We remember this in the traditional folk-song of John Barleycorn (you may know the particularly poignant tune sung by – I think – Fairport Convention), ‘murdered’ that we all may live. Listening to that version of the song, it’s impossible not to be aware of the ancient and archetypal rituals associated with harvest-time behind the surface words.
It’s a time of merrymaking in the outer world: dancing, feasting, games and competition (interesting that the Olympics span this period), a time too of crafts, Lugh being an artisan-god.
At this turning point, it’s good to make some time to look at the ‘staple’ harvests in one’s life: what has been safely gathered in; what harvest is still not ripe; how one’s inner male and female are relating (or not); what might need to be let go of, ‘sacrificed’, as we turn away from longer days and the peak of fire and light.
The seeds we have planted have ripened now; what are we harvesting? At this peak of the fire festivals, this culmination of a cycle, something has to be given back. For new life to emerge in the psyche something old has to be sacrificed. We can’t resist what has to happen for the continuity of life; we can’t forever resist the natural cycles and tides of things and the continual drive towards transformation and renewal.
Autumn will bring further fruit, and the journey into the darkness will restore fecundity and vitality in the composting of what seems like loss but is simply a shedding.
May the Lughnasadh fires burn up the old and your first harvests be safely gathered in, my friends. Here’s the traditional and mysterious John Barleycorn song for you, redolent as it is with memories of early vegetation rites.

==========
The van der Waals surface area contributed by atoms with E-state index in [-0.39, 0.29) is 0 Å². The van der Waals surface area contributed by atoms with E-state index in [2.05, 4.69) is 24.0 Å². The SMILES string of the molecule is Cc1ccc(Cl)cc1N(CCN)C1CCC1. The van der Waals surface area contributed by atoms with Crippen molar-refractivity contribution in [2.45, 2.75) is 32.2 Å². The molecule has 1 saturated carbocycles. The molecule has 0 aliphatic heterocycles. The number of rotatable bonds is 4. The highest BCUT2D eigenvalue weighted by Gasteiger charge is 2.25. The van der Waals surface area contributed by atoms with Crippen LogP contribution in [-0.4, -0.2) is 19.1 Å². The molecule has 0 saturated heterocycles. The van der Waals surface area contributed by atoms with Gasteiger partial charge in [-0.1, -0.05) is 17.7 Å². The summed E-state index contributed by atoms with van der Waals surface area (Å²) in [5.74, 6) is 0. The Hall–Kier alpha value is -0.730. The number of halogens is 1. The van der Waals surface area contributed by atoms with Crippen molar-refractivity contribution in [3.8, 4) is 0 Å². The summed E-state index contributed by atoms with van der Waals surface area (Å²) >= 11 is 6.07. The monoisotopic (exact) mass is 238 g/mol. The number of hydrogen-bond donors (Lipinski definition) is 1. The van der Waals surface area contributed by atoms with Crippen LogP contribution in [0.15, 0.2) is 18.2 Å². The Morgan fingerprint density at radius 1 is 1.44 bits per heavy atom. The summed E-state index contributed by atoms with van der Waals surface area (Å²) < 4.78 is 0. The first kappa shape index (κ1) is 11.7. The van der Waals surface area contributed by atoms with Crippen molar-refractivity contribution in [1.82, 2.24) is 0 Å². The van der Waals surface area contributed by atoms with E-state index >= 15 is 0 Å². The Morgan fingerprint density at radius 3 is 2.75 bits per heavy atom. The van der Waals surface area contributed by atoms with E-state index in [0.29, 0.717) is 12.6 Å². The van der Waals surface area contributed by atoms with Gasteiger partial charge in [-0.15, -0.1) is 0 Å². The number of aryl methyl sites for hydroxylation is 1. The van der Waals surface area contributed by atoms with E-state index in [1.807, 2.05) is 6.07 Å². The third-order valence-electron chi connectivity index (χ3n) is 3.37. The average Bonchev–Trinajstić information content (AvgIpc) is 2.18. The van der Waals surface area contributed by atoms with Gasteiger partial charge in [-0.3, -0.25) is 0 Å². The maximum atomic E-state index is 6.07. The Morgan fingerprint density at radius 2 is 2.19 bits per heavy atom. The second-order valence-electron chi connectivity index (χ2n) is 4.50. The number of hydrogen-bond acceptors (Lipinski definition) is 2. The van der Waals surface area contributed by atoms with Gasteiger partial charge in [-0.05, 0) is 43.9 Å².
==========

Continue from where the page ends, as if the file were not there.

There were three men came out of the west,
Their fortunes for to try,
And these three men made a solemn vow,
That John Barleycorn must die.
They ploughed, they sowed, they harrowed him in,
Throwed clods upon his head,
And these three men made a solemn vow:
John Barleycorn is dead.
They let him lie for a long, long time
Till the rain from heaven did fall,
Then little Sir John popped up his head,
And soon amazed them all.
They’ve let him stand till midsummer day
When he looked both pale and wan,
And little Sir John’s grown a long, long beard
And so become a man.
They hired some men with scythes so sharp
To cut him off at the knee,
They rolled him and tied him by the waist,
And served him most barbarously.
They hired men with sharpest pitchforks
Who pricked him to the heart,
And the loader he served him worse than that,
For he bound him to the cart.
They wheeled him round and round the field
Till they came unto a barn,
And there they made a solemn mow
Of poor John Barleycorn.
They hired men with the crab-tree threshing sticks
To cut him skin from bone,
And the miller he served him worse than that,
For he ground him between two stones.
Now, here’s little Sir John in the nut-brown bowl,
And brandy in a glass;
And little Sir John in the nut-brown bowl
Proves the strongest man at last.
For the huntsman he can’t hunt the fox,
Nor so loudly blow his horn,
And the tinker he can’t mend kettles nor pots
Without a little Barleycorn.